Music therapy: A way to cope with mental health issues

When things get stressful, Freshmen Brennen Sprechen enjoys writing songs, playing the piano and using music as a tool to relax from classes. 

Emma Zomerman

There are many different ways to deal with mental health. Music therapy is one way that psychologists are helping patients improve their mental health. Music therapy is defined as the “clinical and evidence-based use of music interventions to accomplish individualized goals within a therapeutic relationship by a credentialed professional who has completed an approved music therapy program.” according the the American Music Therapy Association.

Anita Cservenka an assistant professor in the School of Psychological Science with a Ph.D. in Behavioral Neuroscience believes that music therapy is a treatment that helps with recovery, rehabilitation or alleviates symptoms of certain disorders through music listening or performance.  

Music therapy can help with a variety of different mental disabilities. In “Music Therapy”by Michael H. Thaut and Barbara L. Wheeler, they mentioned some of the most popular illnesses music therapy can help with are Alzheimer’s/dementia, autism and speech-impairment. Thaut and Wheeler also mention how through recent brain research trials and neurobiology of music developments, “music can influence, shape and educate cognitive, affective and sensorimotor process in the brain that can also be transferred and generalized to non-musical brain functions within a therapeutic model.” Music connects to so many parts of our brains that it can help heal or teach parts of our brain to do things it couldn’t achieve before.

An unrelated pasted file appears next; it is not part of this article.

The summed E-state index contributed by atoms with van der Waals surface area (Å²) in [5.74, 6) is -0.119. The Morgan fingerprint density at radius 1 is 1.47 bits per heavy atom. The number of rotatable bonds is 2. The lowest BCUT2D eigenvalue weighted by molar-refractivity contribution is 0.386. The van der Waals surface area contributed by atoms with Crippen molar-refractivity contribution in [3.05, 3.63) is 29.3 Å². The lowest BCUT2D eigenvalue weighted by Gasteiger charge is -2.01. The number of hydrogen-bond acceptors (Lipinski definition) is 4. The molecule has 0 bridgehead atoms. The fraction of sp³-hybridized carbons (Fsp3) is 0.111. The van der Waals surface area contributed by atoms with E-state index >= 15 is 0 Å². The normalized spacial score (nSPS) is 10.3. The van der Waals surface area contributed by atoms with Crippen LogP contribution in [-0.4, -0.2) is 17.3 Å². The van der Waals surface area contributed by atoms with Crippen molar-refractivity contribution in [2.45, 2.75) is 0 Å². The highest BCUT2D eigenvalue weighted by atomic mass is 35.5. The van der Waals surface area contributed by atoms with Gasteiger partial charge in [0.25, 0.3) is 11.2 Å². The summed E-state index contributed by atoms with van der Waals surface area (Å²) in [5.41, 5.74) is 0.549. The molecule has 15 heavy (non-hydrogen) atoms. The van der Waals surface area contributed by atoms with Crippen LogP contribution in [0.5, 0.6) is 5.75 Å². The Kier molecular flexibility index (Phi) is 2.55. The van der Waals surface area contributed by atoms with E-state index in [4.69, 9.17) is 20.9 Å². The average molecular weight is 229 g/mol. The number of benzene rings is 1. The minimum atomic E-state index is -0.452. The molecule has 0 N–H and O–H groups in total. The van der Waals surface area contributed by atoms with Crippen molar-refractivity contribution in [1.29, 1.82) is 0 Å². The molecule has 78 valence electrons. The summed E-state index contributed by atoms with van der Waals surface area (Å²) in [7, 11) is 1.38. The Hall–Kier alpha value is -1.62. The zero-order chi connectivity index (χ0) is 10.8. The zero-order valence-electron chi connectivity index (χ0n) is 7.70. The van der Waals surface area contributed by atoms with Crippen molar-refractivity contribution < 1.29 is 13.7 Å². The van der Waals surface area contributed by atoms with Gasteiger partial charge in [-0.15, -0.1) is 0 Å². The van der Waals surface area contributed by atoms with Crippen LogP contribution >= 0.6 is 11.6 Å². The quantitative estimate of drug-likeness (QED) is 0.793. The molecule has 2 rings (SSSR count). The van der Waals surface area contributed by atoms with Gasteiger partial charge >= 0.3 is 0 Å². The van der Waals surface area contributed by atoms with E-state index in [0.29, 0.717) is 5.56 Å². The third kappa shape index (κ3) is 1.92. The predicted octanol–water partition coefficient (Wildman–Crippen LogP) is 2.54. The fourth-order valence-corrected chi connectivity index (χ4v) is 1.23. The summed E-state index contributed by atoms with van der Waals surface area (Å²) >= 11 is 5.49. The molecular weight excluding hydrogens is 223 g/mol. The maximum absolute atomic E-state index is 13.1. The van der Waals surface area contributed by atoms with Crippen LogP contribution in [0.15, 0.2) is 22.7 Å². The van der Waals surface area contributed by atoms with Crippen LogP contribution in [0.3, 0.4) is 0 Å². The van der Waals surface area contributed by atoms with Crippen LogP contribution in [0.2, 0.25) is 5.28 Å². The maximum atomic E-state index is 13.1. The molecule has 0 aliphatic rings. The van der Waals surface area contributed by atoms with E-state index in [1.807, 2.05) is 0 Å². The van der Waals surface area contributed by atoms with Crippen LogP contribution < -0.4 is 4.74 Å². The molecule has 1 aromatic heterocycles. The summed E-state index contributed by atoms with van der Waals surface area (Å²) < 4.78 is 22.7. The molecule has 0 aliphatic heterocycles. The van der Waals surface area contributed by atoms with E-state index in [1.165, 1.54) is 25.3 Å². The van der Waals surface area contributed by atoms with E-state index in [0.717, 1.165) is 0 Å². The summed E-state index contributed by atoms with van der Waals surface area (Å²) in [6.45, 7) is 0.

While music has a big impact on our brains, music therapy often is taken into personal definitions. AMTA explains how music therapy is a type of therapy, so it requires a therapist.

Music therapy is not “A person with Alzheimer’s listening to an iPod with headphones of his/her favorite songs.” Musical therapy requires a therapist connecting with a patient and then the therapist recommends treatment for the patient including music. There are also misconceptions that come with music therapy. AMTA talks about how a lot of people believe that music therapy only works for people with musical talent or only a specific type of music works for therapy, when in reality, music therapy is for anyone and the music recommended depends on what the therapist seems fit for the patient’s situation.

Many benefits arise from music therapy. According to the Peterson Family Foundation, a foundation that provides knowledge of how music therapy helps ill children, music therapy can help lower blood pressure, reduce heart rate, direct attention away from pain and anxieties, cue positive visual imagery and a variety of other health benefits.  

Music therapy is one natural way to deal with mental disorders. But is music therapy better than medication? Cservenka described how the decision is patient dependent. “Some patients may benefit from pharmacological medication used in conjunction with music therapy, while others may see benefits from music therapy alone.” Every person is unique, so deciding what treatment is best depends on what they believe and their doctors/loved ones believe is best for their situation.

Studies have shown that music has more of an effect on the brain than what can be seen in plain sight. Music therapy can help so many people if given the chance. If you are dealing with any issues and want some help, take a look into seeing if music therapy is right for you.

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